Back to Preda’s novella. What do we know about the character in the novella, Gheorghe Florea, who takes the horse to the outskirts of the village and bludgeons it in the head with a bone until he kills it? Aside from the traits we would naturally expect in this ordinary peasant, we know that he must perform the task of killing the old animal “now, in the morning, before the sun rises and its heat takes hold of him, the task he had thought about the day before.” Our state sovereignty is not quite so old that we can take such a hasty decision on a winter’s day, ridding ourselves of it just as Gheorghe Florea rids himself of a faithful animal. Romania’s sovereignty stems from the 1878 Congress of Berlin, which enabled the country to pass from Ottoman suzerainty to political, internal and external independence as a state – a fact that might suggest to us that over a century later, Germany is once again acquiring the princely right to spend the first night with the young maiden that is Romania.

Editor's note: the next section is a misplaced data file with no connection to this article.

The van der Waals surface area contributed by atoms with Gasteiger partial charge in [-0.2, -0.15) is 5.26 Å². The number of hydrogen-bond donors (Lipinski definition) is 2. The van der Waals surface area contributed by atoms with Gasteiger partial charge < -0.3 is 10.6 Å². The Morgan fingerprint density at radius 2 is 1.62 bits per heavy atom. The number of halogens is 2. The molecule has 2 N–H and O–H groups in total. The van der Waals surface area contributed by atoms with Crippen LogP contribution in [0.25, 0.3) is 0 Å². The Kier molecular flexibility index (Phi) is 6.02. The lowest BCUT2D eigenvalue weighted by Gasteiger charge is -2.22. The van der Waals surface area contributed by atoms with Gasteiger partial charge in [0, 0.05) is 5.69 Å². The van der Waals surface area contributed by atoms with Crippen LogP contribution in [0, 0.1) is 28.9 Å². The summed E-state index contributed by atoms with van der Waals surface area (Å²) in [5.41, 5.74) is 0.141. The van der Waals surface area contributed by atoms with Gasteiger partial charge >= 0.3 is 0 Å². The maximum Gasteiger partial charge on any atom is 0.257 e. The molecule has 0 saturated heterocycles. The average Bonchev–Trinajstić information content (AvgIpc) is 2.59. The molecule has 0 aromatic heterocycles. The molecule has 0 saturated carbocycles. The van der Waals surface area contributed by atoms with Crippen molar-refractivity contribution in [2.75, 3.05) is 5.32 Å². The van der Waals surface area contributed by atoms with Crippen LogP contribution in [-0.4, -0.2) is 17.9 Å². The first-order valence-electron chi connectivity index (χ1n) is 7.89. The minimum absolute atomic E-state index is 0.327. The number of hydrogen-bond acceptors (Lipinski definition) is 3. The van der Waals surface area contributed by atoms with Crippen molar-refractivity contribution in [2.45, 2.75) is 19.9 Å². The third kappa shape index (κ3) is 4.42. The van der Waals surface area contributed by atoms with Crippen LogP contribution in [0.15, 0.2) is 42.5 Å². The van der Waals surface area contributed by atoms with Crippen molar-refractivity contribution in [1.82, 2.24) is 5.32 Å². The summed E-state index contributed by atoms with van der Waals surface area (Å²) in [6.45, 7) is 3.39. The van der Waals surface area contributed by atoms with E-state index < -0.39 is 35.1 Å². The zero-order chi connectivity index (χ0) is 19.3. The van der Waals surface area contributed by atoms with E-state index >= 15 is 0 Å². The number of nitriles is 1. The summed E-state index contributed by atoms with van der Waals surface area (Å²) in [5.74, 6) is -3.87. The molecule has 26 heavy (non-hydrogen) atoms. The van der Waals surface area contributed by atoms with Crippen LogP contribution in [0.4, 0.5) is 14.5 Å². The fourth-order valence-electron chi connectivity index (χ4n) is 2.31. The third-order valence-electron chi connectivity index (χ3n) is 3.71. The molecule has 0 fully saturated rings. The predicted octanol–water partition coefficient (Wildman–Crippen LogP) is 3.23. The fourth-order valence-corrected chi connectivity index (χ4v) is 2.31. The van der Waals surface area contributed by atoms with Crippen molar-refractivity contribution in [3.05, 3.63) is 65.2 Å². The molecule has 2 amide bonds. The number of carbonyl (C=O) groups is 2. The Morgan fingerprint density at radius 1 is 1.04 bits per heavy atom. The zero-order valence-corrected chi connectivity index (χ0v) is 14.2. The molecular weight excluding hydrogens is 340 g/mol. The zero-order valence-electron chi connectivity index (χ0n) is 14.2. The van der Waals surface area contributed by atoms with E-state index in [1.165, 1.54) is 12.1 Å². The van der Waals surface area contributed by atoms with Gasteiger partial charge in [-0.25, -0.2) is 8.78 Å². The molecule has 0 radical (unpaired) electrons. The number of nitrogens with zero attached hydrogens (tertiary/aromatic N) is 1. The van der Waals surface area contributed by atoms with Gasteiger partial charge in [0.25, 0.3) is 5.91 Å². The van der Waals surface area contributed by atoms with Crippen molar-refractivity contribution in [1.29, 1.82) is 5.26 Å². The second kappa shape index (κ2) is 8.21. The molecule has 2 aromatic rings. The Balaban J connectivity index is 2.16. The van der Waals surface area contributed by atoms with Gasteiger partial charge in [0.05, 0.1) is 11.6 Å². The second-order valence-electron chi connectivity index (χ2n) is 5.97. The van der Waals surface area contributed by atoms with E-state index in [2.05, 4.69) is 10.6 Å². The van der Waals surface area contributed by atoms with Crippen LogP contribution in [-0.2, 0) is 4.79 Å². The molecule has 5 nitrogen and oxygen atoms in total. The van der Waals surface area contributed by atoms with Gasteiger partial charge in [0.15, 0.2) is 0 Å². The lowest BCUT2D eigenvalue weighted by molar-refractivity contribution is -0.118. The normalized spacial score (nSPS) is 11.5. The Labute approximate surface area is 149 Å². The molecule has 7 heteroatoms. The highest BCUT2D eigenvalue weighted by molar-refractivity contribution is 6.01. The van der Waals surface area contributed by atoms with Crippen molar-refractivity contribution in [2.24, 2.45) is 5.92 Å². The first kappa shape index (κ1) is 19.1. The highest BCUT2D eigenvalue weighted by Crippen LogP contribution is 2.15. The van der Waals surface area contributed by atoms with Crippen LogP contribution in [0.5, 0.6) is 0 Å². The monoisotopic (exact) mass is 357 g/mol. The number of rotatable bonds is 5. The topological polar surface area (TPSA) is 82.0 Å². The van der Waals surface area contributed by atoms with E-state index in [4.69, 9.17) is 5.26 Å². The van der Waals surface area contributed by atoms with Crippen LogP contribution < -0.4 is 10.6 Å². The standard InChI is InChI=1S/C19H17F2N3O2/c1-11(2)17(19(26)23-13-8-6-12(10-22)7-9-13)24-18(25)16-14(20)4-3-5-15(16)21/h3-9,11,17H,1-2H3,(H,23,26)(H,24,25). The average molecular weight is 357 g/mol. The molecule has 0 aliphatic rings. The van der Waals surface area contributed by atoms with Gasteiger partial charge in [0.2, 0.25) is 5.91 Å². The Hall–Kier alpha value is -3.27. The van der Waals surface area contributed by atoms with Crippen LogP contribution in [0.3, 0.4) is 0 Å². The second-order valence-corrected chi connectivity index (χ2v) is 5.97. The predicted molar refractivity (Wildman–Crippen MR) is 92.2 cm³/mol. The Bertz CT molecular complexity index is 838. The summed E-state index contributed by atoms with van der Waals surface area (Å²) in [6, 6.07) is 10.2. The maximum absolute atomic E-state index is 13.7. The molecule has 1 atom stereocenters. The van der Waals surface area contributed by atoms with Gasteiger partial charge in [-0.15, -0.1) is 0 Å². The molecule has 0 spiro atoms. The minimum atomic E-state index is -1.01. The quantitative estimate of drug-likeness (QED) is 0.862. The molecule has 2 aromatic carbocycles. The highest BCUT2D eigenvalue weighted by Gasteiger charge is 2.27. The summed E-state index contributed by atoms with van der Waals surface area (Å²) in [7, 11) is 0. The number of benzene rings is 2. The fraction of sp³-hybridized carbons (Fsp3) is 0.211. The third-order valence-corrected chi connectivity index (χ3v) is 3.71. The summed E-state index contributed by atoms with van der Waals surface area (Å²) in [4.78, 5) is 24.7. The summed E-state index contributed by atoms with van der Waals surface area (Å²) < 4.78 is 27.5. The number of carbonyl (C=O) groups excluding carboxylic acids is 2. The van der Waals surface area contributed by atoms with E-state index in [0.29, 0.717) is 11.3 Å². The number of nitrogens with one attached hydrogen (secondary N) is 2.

At the European level, our enormous debts to German banks as the price of our sovereignty and a late agrarian reform after a failed revolt set us on the path to both the National Legionary State and communism. Twenty years after the fall of communism, Romania’s statehood is ebbing away. The old horse provided Gheorghe Florea with a living by ploughing his field, pulling his cart and carrying him on its back. Horses are not normally slaughtered, even if they are old and can no longer work; in the same way, no state waives the hard-earned sovereignty that it has won through the sacrifices of several generations. The easy and casual political discourse about this subject is also mirrored in Marin Preda’s novella, in the narrative description of the protagonist: “Stopping beside it, Gheorghe Florea began to laugh as he watched it standing there in the middle of the yard, worn out and with its hooves fanning out like black bowls in the soil, unable to walk any longer”. Without any doubt, after the countless attempts to take it away, Romania’s statehood has a price which resembles the horse in the novella ever more closely and has likewise been brought to the centre of attention, or the “middle of the media yard”, where its infirmities are being pointed out to us.